Wolf Song of Alaska News

Native Leaders Criticize Proxy-Hunting Reform

Subsistence: Elders rely on system, rural Alaskans say; Game Board claims abuse

Alex deMarban / Anchorage Daily News / February 21, 2006


Some rural Native communities are protesting a decision by the state Board of Game to heavily cut back the practice of "proxy hunting," in which hunters can exceed limits in order to provide meat for the elderly and disabled.

The decision, by the board in January, eliminates the practice in many parts of the state, including in popular moose and caribou hunting areas in the Nelchina Basin northeast of Anchorage.

Hunters in urban areas are abusing the program, said state Fish and Game spokesman Bruce Bartley. They solicit multiple proxies from senior citizens who don't need the meat and end up keeping it for themselves.

"People are going into pioneer homes and getting people to sign up," he said.

The law is not being broken, he said, but the "intent of the law" is.

Proxy hunts jumped by almost 20 percent, from 1,598 to 1,909, in 2004, the most recent year with statistics.

The move is drawing protests from some Native Alaskan communities, who argue that proxy hunts are necessary for elders who are physically unable to hunt for themselves.

"The reality that our elders might starve this year greatly angers our village," Gordon Carlson, president of the tribal government in Cantwell, wrote in a recent letter to the Game Board.

The state program allows disabled residents and senior citizens over the age of 65 to select a fill-in hunter. It was created by the Legislature in the early 1990s to enshrine the tradition of sharing among Alaska hunters, especially in rural areas with a strong subsistence culture, said Bartley.

"But it hasn't developed that way," he said.

At its January meeting, the Game Board eliminated proxy hunting in game units with antler restrictions on moose or where there's a bag limit of one deer or one caribou. It also limited the number of proxies allowed per person, to two per species.

The changes, scheduled to go into effect July 1, will eliminate proxy hunting in most caribou and moose hunting areas around Anchorage, Palmer and Wasilla, Bartley said. It also eliminates proxy hunting in several rural caribou and moose hunts.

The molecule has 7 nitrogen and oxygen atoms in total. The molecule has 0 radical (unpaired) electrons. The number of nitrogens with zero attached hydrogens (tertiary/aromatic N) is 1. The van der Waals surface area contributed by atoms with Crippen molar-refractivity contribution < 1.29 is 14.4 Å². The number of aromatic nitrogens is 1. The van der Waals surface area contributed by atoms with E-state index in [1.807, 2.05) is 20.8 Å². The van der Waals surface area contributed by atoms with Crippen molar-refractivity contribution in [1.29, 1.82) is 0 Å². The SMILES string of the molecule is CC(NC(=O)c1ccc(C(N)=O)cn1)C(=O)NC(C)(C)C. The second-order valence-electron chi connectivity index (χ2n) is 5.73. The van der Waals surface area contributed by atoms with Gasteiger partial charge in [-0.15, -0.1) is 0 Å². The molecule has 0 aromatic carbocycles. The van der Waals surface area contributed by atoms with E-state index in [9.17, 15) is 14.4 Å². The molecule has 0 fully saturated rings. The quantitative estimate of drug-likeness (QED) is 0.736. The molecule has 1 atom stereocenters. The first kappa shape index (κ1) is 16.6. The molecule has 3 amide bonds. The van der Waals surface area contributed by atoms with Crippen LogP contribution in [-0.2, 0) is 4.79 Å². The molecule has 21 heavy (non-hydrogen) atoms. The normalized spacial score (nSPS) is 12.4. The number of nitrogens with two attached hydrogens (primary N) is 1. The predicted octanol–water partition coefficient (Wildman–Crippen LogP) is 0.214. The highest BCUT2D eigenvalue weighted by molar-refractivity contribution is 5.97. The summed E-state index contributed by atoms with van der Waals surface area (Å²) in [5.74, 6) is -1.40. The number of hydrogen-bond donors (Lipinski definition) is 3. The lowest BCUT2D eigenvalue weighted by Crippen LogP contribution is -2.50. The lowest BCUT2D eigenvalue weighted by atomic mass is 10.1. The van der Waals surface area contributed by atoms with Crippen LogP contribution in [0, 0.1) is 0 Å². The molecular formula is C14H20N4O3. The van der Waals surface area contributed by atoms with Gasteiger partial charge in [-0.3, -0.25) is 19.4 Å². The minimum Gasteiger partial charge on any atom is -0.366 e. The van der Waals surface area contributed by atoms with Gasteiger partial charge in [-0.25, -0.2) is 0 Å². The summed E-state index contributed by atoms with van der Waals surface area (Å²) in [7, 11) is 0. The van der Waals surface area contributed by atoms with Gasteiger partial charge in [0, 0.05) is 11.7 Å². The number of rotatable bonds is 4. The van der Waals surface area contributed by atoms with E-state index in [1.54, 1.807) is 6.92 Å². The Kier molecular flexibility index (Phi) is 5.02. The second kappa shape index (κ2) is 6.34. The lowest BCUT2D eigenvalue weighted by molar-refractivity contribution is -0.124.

The board will take public testimony on the topic at its March 10-20 meeting in Fairbanks, said chairman Mike Fleagle of McGrath, who voted against the proposal. The board may reconsider its 4-3 decision, but Fleagle said he doubts the votes will change.

The issue will be taken up again, Fleagle said, because the board's attorney said more discussion may be needed to ensure the changes could be legally defended.

Board member Ben Grussendorf, who voted for the changes, said he's willing to listen to other ideas. Abuse in the proxy system is a growing problem, he said, but he wants to make sure the board regulates problem hunters only. The changes might create unnecessary hardship for some residents.

"Do I penalize 95 percent of the people because there's abuse by 5?" he asked.

The Nelchina Basin, with its highway-accessible hunts, sees some of the busiest proxy hunting in the state. About 20 percent of the state's caribou and moose proxy hunts occur there, Bartley said.

Permits in the basin's Tier II caribou hunt are usually hard to come by, Bartley said. Permits are awarded based on a point system that favors older residents with decades of experience hunting the herd. But hunters get around that requirement by obtaining a proxy from an eligible senior citizen.

Carlson agreed the system is being abused. Hunters from Anchorage and Fairbanks have been known to hunt near Cantwell, some 200 miles north of Anchorage, "with eight, 10, 12 proxies," he said.

Still, Carlson called the board's decision "too drastic." He wants the board to change its votes and allow one proxy permit at a time per hunter, he said. Hunters who legitimately hunt for several needy elders could still do so. And problem hunters, required to re-apply at a state Fish and Game office before each additional proxy hunt, would be discouraged.

"If it even cuts (the abuse) in half, it's a step in the right direction," he said.

Ken Johns, chief executive of Glennallen-based Ahtna Corp., said rural hunters are being penalized for the mistakes of urban hunters.

"This hurts us," he said.

"That's our tradition, that we go out and hunt for our grandpas and grandmas and our elderly moms and dads, and a lot of people depend on that."

He said Ahtna, a Native regional corporation, is considering suing the board because some game units are affected and not others.

He predicts strong opposition at the next Game Board meeting. About 20 Ahtna shareholders attended the January meeting and walked out in protest. They'll be back next month, he said.

Rod Arno, executive director of the pro-hunting Alaska Outdoor Council, said the board should stick with its decision. It's the most restrictive solution, and it comes "closest to stopping the abuse."

He'll rally the group's 12,000 members to support the board's decision, he said. Hunters who wrongfully acquire multiple proxies are denying other hunters a chance for game, he said.
Daily News reporter Alex deMarban can be contacted at ademarban@adn.com or 257-4310.

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